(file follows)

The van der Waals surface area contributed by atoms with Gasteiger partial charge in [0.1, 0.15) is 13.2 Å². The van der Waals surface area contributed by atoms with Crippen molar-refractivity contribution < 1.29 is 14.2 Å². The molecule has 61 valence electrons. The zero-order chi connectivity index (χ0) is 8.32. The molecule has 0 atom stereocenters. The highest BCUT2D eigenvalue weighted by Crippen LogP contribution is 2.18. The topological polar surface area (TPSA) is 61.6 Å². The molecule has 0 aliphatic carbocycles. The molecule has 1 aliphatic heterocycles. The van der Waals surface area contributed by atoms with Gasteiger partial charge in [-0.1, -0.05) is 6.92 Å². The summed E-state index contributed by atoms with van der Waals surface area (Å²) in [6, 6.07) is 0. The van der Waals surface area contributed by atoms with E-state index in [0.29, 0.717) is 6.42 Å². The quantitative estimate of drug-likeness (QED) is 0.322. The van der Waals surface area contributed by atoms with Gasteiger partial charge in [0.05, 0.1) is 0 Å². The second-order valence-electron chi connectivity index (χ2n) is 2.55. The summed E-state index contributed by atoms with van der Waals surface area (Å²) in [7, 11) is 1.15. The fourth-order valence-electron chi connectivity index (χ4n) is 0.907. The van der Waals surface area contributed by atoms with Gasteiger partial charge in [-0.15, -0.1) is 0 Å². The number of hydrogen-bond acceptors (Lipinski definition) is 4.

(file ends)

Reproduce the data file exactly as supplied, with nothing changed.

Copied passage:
The van der Waals surface area contributed by atoms with Gasteiger partial charge in [0.1, 0.15) is 13.2 Å². The van der Waals surface area contributed by atoms with Crippen molar-refractivity contribution < 1.29 is 14.2 Å². The molecule has 61 valence electrons. The zero-order chi connectivity index (χ0) is 8.32. The molecule has 0 atom stereocenters. The highest BCUT2D eigenvalue weighted by Crippen LogP contribution is 2.18. The topological polar surface area (TPSA) is 61.6 Å². The molecule has 0 aliphatic carbocycles. The molecule has 1 aliphatic heterocycles. The van der Waals surface area contributed by atoms with Gasteiger partial charge in [-0.1, -0.05) is 6.92 Å². The summed E-state index contributed by atoms with van der Waals surface area (Å²) in [6, 6.07) is 0. The van der Waals surface area contributed by atoms with E-state index in [0.29, 0.717) is 6.42 Å². The quantitative estimate of drug-likeness (QED) is 0.322. The van der Waals surface area contributed by atoms with Gasteiger partial charge in [0.05, 0.1) is 0 Å². The second-order valence-electron chi connectivity index (χ2n) is 2.55. The summed E-state index contributed by atoms with van der Waals surface area (Å²) in [7, 11) is 1.15. The fourth-order valence-electron chi connectivity index (χ4n) is 0.907. The van der Waals surface area contributed by atoms with Gasteiger partial charge in [-0.15, -0.1) is 0 Å². The number of hydrogen-bond acceptors (Lipinski definition) is 4.